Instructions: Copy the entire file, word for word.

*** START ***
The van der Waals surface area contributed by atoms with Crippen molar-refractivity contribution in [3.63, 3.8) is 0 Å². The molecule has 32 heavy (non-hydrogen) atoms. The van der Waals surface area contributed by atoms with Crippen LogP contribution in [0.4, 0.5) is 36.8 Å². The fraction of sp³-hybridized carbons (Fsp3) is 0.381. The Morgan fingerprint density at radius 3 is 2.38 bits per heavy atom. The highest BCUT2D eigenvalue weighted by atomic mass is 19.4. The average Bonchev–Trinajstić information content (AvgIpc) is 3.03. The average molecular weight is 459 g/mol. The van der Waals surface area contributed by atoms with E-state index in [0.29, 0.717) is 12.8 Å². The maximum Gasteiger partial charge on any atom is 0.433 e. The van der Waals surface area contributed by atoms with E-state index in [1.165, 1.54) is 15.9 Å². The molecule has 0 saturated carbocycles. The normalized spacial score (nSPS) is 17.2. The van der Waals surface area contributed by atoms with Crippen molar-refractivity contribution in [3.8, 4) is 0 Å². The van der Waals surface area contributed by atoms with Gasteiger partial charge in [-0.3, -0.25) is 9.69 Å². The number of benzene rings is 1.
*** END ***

The van der Waals surface area contributed by atoms with Crippen molar-refractivity contribution in [3.63, 3.8) is 0 Å². The molecule has 32 heavy (non-hydrogen) atoms. The van der Waals surface area contributed by atoms with Crippen LogP contribution in [0.4, 0.5) is 36.8 Å². The fraction of sp³-hybridized carbons (Fsp3) is 0.381. The Morgan fingerprint density at radius 3 is 2.38 bits per heavy atom. The highest BCUT2D eigenvalue weighted by atomic mass is 19.4. The average Bonchev–Trinajstić information content (AvgIpc) is 3.03. The average molecular weight is 459 g/mol. The van der Waals surface area contributed by atoms with E-state index in [0.29, 0.717) is 12.8 Å². The maximum Gasteiger partial charge on any atom is 0.433 e. The van der Waals surface area contributed by atoms with E-state index in [1.165, 1.54) is 15.9 Å². The molecule has 0 saturated carbocycles. The normalized spacial score (nSPS) is 17.2. The van der Waals surface area contributed by atoms with Crippen molar-refractivity contribution in [3.8, 4) is 0 Å². The van der Waals surface area contributed by atoms with Gasteiger partial charge in [-0.3, -0.25) is 9.69 Å². The number of benzene rings is 1.